Boy Scout Troop 46 has a long history of helping boys in Blawenburg and Montgomery Township develop good values as they progress throughout their teenage years. While many things have changed in scouting over the years, the core values, which are cited in this blog, have stayed with many scouts and served as a model for them throughout their lives. In this blog, we look at how Troop 46 has implemented the teaching of its values over many years.
This cake was enjoyed on Scout Sunday at Blawenburg Church in February, 2023. The official logo is in the center of the cake, and the symbols in the corners show two ways the scouts and church work together— raking leaves and selling wreaths.
This year marks the 90th anniversary of Boy Scout Troop 46, which began in Blawenburg in 1933. The troop was and still is sponsored by Blawenburg Reformed Church. The troop and the church have been linked from the start.
According to Britannica, “the Boy Scout movement was founded in Great Britain in 1908 by a cavalry officer, Lieutenant General Robert S.S. (later Lord) Baden-Powell, who had written a book called Scouting for Boys (1908).” On February 8, 1910, scouting began in America as the Boy Scouts of America (BSA). On June 15, 1916, it was officially chartered by Congress. Scouting was and still is based on principles developed by Robert Braden-Powell’s international scouting movement.
The Library of Congress notes that the “primary goals of the American (Boy Scout) movement were to help boys develop the skills, the knowledge, and the ‘character’ required to better serve themselves and their country.”
These goals are outlined in the Scout Oath and Law. The oath says, “On my honor I will do my best to do my duty to God and my country and to obey the Scout Law; to help other people at all times; to keep myself physically strong, mentally awake, and morally straight.”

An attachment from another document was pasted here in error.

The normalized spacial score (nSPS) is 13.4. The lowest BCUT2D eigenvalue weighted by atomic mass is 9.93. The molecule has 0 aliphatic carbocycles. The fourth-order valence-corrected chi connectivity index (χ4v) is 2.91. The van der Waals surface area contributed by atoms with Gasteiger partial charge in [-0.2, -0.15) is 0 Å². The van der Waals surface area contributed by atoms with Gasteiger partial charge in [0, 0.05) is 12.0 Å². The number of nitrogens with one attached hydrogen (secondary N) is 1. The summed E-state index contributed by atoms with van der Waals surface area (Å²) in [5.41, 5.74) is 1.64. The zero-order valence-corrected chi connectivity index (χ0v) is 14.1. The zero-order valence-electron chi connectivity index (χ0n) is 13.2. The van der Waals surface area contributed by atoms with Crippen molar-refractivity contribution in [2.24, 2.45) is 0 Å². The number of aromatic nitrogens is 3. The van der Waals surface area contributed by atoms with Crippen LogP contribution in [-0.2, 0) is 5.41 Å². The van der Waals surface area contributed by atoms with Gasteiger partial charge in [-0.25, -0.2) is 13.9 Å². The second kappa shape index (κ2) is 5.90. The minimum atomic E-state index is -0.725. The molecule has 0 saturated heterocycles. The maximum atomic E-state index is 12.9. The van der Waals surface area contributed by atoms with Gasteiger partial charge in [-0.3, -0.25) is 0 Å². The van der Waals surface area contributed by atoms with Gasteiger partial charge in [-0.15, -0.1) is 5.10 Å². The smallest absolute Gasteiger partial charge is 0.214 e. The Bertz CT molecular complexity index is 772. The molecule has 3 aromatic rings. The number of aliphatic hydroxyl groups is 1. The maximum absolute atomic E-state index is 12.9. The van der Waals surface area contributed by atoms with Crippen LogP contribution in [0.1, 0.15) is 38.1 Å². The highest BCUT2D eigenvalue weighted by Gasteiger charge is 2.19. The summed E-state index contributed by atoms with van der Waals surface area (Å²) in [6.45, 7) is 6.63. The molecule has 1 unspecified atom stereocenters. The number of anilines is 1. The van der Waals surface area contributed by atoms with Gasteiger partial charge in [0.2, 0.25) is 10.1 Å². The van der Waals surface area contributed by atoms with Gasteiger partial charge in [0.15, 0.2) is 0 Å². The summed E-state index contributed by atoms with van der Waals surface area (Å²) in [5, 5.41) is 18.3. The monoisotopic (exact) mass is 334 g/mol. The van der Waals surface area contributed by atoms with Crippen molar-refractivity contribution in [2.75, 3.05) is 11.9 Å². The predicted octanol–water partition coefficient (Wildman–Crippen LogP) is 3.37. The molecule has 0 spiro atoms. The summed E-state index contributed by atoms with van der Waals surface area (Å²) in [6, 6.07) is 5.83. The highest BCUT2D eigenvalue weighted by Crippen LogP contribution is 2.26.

The scout law expands the oath to reflect the 12 core values of scouting. "A Scout is trustworthy, loyal, helpful, friendly, courteous, kind, obedient, cheerful, thrifty, brave, clean, and reverent." Scouts recite the oath and law at meetings and events as a reminder of their scouting and personal goals.
Until June, 2023, the troop was chartered with a 1936 startup date; however, the troop was organized in 1933 as Troop #1, Blawenburg, New Jersey. The following year, it was chartered by the National Council of the Boy Scouts of America to implement a program of character building, Americanization, and citizenship training. It kept the Troop #1 name until 1936, when, for unknown reasons, it was renamed Troop 46. The current leaders petitioned the BSA national organization to change the official start date to 1933 and provided sufficient evidence to gain their approval.
The second charter for Troop #1 - 1935
This painted turtle shell is in the scout showcase in Cook Hall, Blawenburg Church. It shows the start date of the troop as ’33 at the top. It was likely painted 50 years ago in 1973, since this is the most recent date on the shell.
According to Troop Committee Chair Kathy Lawler, “A Troop Committee manages the administrative function of the troop, while the Scoutmaster and Assistant Scoutmasters oversee the program activities and provide guidance to the Scouts.” The Troop Committee consists of Chairperson Lawler, Rev. Jeff Knol, representing the sponsoring organization, and Scoutmaster, Mike Babler. Beyond this adult leadership, the troop is run by the scouts themselves. They take pride in being a youth-led organization. The belief is that to become leaders, scouts need experience in leading.
Much like the military, the troop is divided into patrols. These smaller groups learn how to work together to achieve goals and make their patrol successful. Each patrol has a name and one of the boys is chosen as the leader. They try to have exciting names such as the Flaming Arrows. There is a lot of healthy competition between patrols as they help each other work through the ranks of scouting. They hold competitions demonstrating skills. For example, the 1972 records show the troop held competitions in tent pitching, relay races, and fire building. The patrols like to have bragging rights to bring to the next event.
The patrols have contests that reveal the values imbedded in scouting. The minutes from April 8, 1946 show the way scouts could earn points for their patrol.
Be present at the meeting
Bring your handbook
Look neat and clean
Attend church or Sunday school
Move up in rank
Bring in a recruit
Bring in waste paper tied up
Bring in a school report with passing grades